Friday Letter to my Kids
Dear J, J, L and L,
After Sunday’s hour long downpour and subsequent temporary pond creation, nearly every member of the neighborhood walked past or around or through the park/pond. I couldn’t help but notice how many dogs accompanied the humans. I see people walking their dogs every day all day at the park since it’s right outside our front door. I just had no idea quite so many lived here as I saw concentrated in one Sunday evening. I’d guess three out of four neighbors house one or more dogs.
Clearly, that puts our family in the minority.
Since one of you recently adopted a blingy blond princess dog, (Blondie) and one of you has a ginormous, slobbery, loveable dog named after a beer, (Pabst) as well as a cute but moody cat (Penelope Buttercup) I’ve thought some about the few pets we’ve had over the years.
I suppose first I ought to discuss the elephant in the room, or more concisely, the dog not in the room.
I know, I know, we never owned a dog.
That’s more your Dad’s doing than mine. I’d have probably relented, against my better judgment, if it had just been me making those decisions.
There were various dogs in my household growing up, one or two of which produced some slightly traumatic experiences. (Being home alone when the small Beagle began birthing the babies of the biggest dog in the neighborhood didn’t go over well in my pre-facts-of-life brain.)
Sorry. Had to call my therapist and have a conversation there for a minute… (kidding)
Anyway. No dogs for your growing up years. And look, you survived!
Cue the orchestra.
Nope. No dogs.
Instead Parakeets blessed our household. Bright green Sunny lived up to his namesake by being a ray of chipperness and laughs. I loved how you used to build Lego mazes for him to search through to get to the inanimate love of his life, a bell. Weirdest relationship on the planet.
I’ll never forget when he flew out the open garage door and Little J followed him through the neighborhood, climbed a forty-foot tree (what was I thinking?) and got him to climb on her hand. Completely inspired, she tucked him into her shirt and shimmied down the tree and ran home. Talk about heroic love!
I’m not sure if we can count “Suffer” as a real pet, since it was a stray that hung out by the back door that we occasionally fed. And occasionally bought medicine to put in its food. And occasionally, on really cold snowy days, let in the house if the parakeet was in its cage. It remained a stray when we moved cross-country. I didn’t really feel too guilty sending it back to its free and wily ways of mooching off whatever neighbor took compassion on it.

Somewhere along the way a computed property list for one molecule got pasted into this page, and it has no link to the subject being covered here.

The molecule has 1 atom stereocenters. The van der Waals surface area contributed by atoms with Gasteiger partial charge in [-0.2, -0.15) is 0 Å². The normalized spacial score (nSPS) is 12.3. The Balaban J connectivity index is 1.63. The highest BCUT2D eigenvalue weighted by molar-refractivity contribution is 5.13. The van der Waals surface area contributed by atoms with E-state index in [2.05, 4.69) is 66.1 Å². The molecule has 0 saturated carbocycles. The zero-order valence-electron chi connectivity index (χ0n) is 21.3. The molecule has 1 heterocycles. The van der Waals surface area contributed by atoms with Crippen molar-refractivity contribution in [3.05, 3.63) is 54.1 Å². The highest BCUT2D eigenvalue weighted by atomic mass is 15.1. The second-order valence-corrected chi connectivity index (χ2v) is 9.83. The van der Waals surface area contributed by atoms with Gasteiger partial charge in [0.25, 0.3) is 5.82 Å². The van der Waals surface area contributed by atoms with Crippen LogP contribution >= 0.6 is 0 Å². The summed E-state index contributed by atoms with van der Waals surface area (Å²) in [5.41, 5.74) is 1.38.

I learned a few years later that three-year old Big L’s naming of “Suffer” wasn’t in reference to his mangy, tattered countenance, but a reference to Disney Cinderella’s cat “Lucifer.” Say it out loud like you just found a dead mouse and you’ll see where she came up with the name.
Maverick, the blue parakeet, escaped the same way as Sunny, but we never saw feather nor tail of her again. And Blossom, another blue, met a most unfortunate demise, which also might require calls to therapists if I ever divulge in what state I found her.
After Sunny passed away, with the requisite burial in a box in the side yard, we didn’t have any more pets for a while.
That is, until the fish. Teenaged Little J had a spell with that saltwater tank. But it’s tough to bond with fish and crabs and snails. And that thing never smelled very good.
And Little L had that poor oxygen deprived goldfish that was more depressing that cheering, about exactly the opposite of its intended purpose. And then a few other nameless, nothing whatsoever like Nemo the Disney cartoon personality-filled fishies, swam in and out of our lives for a brief spell.
And finally, two more parakeets who, thanks to Dad and his overly generous and somewhat sidetracked nature, flew out of their open cage that he’d set out on the back patio during an extra windy day.
Thus ended the Tilby family pet saga.
A predominate theme with all but the saltwater fish and the cat: Mom did the majority of cleaning.
Not happy memories there.
At least with human children the poop eventually becomes the child’s own task. With pets, it’s forever the job of the human to clean up the piles and putrefaction.
Give me kids any day.
Bottom line. I’m happy if you’re happy in your pet-filled or pet-less lives.
P.S. Thank you for not asking me to experience snakes, pigs, rats, rabbits, mice, hamsters, miniature deer or tarantulas as pets.
“Owners of dogs will have noticed that, if you provide them with food and water and shelter and affection, they will think you are god. Whereas owners of cats are compelled to realize that, if you provide them with food and water and shelter and affection, they draw the conclusion that they are gods.” ~Christopher Hitchens
Bahahaha. I never desire to ever own pets. Unless you count chickens someday. But I don’t really count chickens as pets (especially since we will most likely eat them eventually).
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